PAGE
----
The 65-year-old media mogul stood by Wade Robson and James Safechuck in an interview that aired immediately after the HBO documentary in which they accused the late Michael Jackson of sexually abusing them after befriending them as children.
And although Oprah — who became known for shedding light on sexual assault during her time on “The Oprah Winfrey Show” from 1986 to 2011 — received backlash from many Michael Jackson fans for supporting his accusers, she says she still stands by Robson and Safechuck because the documentary left her feeling “shaken.”
She told to The Hollywood Reporter, “I don’t regret it. I saw it, and I was shaken by it. I wasn’t even shaken by the fact that it was Michael Jackson, I was shaken by the fact that [director] Dan Reed had done a really good job of showing the pattern, and for years, I had been trying to show people the pattern.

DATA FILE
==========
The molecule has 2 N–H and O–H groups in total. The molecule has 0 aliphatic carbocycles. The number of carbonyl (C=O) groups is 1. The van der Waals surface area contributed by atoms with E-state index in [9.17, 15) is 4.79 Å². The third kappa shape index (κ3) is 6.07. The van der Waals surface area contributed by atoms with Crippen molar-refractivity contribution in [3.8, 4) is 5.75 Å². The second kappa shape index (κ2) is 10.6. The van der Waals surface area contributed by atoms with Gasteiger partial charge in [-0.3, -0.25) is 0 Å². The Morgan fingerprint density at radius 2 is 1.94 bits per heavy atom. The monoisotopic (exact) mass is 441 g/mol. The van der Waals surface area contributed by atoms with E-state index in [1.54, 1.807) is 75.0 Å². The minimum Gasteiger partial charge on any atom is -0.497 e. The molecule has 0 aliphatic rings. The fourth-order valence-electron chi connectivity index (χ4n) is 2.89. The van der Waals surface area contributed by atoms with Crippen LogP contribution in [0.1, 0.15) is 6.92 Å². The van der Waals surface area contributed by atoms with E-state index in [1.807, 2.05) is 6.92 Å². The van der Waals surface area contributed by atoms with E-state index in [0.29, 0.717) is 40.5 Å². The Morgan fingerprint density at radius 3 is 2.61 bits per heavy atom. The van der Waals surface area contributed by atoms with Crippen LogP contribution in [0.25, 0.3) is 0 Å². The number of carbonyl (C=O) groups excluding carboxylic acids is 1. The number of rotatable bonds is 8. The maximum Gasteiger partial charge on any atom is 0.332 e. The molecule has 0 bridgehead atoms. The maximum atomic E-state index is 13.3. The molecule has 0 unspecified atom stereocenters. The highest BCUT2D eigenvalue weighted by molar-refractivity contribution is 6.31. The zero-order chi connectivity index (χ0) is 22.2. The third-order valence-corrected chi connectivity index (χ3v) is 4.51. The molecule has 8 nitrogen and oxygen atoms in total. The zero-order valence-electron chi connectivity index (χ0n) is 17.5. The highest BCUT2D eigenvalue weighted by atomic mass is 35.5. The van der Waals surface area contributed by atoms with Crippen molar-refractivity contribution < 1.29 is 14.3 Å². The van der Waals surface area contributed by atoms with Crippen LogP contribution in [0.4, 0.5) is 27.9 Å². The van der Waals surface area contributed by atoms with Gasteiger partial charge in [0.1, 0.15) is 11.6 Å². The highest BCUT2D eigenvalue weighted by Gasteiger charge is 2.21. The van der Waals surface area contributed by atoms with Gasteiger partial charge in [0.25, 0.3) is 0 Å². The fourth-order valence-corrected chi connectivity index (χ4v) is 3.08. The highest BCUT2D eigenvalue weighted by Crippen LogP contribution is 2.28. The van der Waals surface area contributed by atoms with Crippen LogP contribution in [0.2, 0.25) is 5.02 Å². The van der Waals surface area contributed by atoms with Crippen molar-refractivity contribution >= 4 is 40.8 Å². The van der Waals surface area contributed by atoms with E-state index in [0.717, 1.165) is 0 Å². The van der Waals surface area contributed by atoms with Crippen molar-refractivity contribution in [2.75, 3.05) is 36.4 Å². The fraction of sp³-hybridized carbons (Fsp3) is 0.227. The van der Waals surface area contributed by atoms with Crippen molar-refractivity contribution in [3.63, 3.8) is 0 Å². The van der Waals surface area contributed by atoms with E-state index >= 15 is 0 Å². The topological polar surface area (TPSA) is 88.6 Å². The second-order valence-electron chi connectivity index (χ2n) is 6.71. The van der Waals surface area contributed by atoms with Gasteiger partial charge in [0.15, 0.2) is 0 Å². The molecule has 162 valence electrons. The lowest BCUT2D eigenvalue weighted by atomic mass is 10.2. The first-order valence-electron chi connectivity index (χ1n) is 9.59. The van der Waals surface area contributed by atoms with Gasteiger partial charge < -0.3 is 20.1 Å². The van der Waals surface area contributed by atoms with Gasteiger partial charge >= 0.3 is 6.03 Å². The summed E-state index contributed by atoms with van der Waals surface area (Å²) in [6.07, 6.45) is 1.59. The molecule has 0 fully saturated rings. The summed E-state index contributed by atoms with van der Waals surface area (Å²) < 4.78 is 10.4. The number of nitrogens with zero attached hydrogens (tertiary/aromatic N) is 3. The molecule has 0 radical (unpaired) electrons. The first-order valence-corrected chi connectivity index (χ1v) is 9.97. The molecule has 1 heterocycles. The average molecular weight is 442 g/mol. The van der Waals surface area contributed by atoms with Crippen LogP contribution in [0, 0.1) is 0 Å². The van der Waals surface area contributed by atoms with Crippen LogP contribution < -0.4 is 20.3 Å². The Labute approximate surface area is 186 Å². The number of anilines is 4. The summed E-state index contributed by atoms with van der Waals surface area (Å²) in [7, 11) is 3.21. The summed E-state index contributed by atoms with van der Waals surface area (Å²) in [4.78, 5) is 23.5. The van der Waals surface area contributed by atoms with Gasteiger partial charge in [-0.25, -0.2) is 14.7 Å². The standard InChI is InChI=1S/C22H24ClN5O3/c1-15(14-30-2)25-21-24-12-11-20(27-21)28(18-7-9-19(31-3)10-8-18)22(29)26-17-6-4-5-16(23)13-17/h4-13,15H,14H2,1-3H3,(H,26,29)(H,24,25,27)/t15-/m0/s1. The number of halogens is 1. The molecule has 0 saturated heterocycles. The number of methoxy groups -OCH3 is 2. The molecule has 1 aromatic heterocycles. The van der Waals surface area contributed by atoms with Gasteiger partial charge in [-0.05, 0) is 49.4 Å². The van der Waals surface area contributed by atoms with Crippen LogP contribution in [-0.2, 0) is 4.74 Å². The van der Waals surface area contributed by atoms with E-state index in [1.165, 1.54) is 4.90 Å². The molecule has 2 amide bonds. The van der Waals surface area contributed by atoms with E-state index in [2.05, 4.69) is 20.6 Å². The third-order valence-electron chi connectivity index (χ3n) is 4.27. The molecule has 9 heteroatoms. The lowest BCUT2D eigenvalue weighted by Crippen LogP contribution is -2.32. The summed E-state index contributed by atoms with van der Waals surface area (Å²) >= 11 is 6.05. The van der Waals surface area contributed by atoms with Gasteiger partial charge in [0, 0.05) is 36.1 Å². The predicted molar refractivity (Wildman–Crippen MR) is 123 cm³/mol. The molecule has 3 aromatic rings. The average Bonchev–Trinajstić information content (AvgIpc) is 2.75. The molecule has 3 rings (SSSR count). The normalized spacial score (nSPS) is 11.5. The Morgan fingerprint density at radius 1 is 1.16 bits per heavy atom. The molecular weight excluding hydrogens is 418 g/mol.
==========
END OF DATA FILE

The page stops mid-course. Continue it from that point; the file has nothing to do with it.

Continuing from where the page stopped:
“I’d been trying to say it’s not about the moment, it’s about the seduction. The first thing I said to Gayle [King] when we watched it was, ‘Gayle, you’ve got to get those guys [on "CBS This Morning”].'”
Oprah says she “knew that people were going to be triggered” by Leaving Neverland but hopes other victims of abuse can find some comfort in it.
She added: “I knew that there would be people who would be re-traumatized by it and would see themselves in it, and I thought, ‘I can help thread the needle of what is actually happening here.’”
Online critics blasted the A Wrinkle In Time star for supporting the alleged victims and branded her a “disgrace” to Black people, which she chose to ignore because she knew it wasn’t “healthy.”
She said: “Yeah, the whole race. I decided you know what? This isn’t going to be healthy for me, so I just didn’t engage with it.”